Friday, September 29, 2017

Jon Chait and Alex Pareene

I have a Jon Chait problem. I generally agree with him on most issues. I find him very provocative. I am very sure that no one cares about my opinion about Chait's latest post. That includes me. I don't want to waste time thinking about the exactly how far I agree with him. But here I am.

I also have a vaguely favorable view of Alex Pareene, but don't read him much. I was very entertained by his mild mannered amused Phillipic on Chait "You Are Jonathan Chait's Enemy".

There is one marginally interesting sub-topic. It appears that Pareene and Chait can't both be right, but I am confident they are.

Pareene wrote "I say “you” because his conception of the left almost certainly includes you. ... He means basically anyone to the left of Bill Clinton in 1996. " Chait wrote " (I allegedly oppose “basically anyone to the left of Bill Clinton in 1996,” which is odd, because I was to the left of Bill Clinton in 1996, and still am.)"

I see no contradiction. I think Chait was to the left of Clinton in 1996 and also that he considers anyone who goes out of her way to note that she is to the left of Clinton's positions as of 1996 to be a dangerous lefty. So the "basically" is a vague hint at "who is to the left of Bill Clinton in 1996 and says so even when not accused of being as far right as Bill Clinton in 1996".

Notably, Chait's point (such as it is) is that he supports Barack Obama and so do the vast majority of Democrats. This is true. It is also true that in "The Audacity of Hope" Obama hinted at some sort of praise for Clinton for the 1996 welfare reform. I am sure Obama would have voted against in 1996. I am fairly sure he would have vetoed 3 GOP welfare reform bills not just 2 as Clinton did. But he was not audacious enough to hint at any such doubts. I am quite sure that Chait would consider some statements dangerously left wing and disqualifying, even if he agrees they are true. This is Pareene's claim.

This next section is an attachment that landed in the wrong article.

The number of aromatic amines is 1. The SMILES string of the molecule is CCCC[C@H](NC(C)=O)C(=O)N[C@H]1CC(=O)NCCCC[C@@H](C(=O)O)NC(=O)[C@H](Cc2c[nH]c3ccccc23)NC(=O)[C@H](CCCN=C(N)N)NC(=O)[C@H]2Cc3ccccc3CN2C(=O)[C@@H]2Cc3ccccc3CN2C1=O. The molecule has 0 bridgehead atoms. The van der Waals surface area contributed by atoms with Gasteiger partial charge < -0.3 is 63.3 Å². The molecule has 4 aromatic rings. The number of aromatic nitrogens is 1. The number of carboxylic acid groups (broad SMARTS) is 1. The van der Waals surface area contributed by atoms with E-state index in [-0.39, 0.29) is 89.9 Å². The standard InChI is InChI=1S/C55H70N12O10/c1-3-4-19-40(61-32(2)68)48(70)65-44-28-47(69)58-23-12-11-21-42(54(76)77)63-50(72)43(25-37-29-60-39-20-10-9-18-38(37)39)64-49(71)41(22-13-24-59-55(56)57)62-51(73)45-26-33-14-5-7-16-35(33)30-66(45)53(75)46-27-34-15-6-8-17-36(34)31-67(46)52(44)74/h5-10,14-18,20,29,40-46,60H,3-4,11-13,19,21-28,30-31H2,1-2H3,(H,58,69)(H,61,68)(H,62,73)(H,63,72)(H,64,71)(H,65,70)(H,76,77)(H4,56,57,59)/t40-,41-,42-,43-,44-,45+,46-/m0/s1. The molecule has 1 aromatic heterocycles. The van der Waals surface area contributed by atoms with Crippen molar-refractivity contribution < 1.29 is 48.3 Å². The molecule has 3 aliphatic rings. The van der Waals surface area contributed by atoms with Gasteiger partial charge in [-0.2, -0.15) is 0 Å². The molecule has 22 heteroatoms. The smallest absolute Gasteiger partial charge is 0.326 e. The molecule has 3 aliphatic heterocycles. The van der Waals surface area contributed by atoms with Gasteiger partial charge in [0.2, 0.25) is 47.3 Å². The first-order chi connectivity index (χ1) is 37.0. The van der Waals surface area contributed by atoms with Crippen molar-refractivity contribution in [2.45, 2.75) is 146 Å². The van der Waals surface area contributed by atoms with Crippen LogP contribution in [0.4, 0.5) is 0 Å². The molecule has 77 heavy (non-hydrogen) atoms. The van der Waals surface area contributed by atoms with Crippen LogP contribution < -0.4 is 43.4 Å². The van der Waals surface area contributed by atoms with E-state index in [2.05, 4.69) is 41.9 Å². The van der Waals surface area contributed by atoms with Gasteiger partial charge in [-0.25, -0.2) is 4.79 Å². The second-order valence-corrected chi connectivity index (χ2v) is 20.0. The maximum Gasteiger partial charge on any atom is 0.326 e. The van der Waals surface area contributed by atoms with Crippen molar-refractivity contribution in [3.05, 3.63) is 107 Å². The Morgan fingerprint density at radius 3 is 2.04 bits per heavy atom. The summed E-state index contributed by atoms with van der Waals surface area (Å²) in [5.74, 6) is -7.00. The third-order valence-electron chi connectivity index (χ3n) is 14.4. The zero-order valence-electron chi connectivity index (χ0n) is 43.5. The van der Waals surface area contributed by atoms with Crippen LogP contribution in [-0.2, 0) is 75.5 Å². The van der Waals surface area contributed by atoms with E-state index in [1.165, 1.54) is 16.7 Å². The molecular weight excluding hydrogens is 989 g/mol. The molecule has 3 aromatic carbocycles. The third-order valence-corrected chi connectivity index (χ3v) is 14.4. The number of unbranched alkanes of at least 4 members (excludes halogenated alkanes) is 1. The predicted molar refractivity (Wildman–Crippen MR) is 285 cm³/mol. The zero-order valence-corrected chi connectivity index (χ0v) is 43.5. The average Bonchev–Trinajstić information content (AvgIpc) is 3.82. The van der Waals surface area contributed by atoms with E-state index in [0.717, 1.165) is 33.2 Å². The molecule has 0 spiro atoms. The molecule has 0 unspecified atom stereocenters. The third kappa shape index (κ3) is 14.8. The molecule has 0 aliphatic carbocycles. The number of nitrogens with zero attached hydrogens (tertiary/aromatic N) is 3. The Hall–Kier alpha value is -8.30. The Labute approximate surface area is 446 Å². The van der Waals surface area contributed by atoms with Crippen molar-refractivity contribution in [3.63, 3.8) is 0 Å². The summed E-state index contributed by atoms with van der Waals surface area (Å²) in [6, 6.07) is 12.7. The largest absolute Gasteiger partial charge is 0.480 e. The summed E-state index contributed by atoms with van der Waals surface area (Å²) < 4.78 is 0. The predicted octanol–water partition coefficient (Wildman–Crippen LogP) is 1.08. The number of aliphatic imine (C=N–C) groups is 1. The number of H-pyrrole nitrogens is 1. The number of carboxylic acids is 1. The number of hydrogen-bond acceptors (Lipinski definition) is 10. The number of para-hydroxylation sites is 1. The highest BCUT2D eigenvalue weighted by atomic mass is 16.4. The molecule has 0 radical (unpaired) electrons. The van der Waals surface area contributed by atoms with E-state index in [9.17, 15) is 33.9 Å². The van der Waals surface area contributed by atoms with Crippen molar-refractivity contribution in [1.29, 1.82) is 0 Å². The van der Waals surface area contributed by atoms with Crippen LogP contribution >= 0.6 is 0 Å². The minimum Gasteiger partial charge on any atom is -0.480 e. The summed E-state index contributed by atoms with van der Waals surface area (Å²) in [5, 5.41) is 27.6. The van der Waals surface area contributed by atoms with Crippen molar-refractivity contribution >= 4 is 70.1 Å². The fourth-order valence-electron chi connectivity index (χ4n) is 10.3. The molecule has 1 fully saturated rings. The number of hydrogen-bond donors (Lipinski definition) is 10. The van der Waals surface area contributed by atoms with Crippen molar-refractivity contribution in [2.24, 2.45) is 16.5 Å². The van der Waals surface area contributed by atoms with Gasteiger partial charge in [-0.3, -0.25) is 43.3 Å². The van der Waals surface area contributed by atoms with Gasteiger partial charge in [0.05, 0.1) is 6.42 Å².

Now, I agree with Obama's not so audacious choice, and agree with Chait. In any case I wouldn't vote to nominate a candidate who says what I think about immigration (it should be allowed without any restrictions) or foreign aid (the foreign aid budget should be increased at least 10 fold). Where I differ with Chait is that he doesn't just demand moderation from candidates but also from commentators (other than Chait).

I took the one interesting bit off the end of a long boring post, which continues below.

I think I agree with Pareene. In particular, I think Pareene is right that his quotation of Chait is key to understanding Chait "the new breed of left-wing activists who are flexing their muscles within the party. These are exactly the sorts of fanatics who tore the party apart in the late 1960s and early 1970s. They think in simple slogans and refuse to tolerate any ideological dissent."

Chait strongly disapproves of such people and fears them. However, he never names them. This violates Chait's rule of polemic. He asserted that left bloggers were such people. Then when challenged read the lefty blogs & found they weren't far left radicals (yet) and asserted that they would become far left radicals. Then when challenged further read further and found many were wonks, divided the left blogosphere into the wonkosphere (analysts) & the net roots (advocates) then denounced the net roots for being advocates not analysts. His research lead to a tautology, unless he is willing to argue that there should be no advocacy organizations (which would render any discussion of the proper future for the Democratic party moot).

Interestingly Chait seems unable to even understand what Pareene is trying to tell Chait about Chait. He thinks Pareene's point is that the future of the Democratic party is named Bernie Sanders. I didn't detect any such opinion in Pareene's post. Indeed (I admitted above I don't read Pareene much) I have no idea who he supports for 2020 Democratic nominee.

Chait argues that Pareene is wrong to suggest "The other politician supposedly representing my worldview is Lieberman. (In fact, while my editor endorsed Lieberman for president in 2004, I wrote a dissent saying Democrats would be crazy to nominate him.)"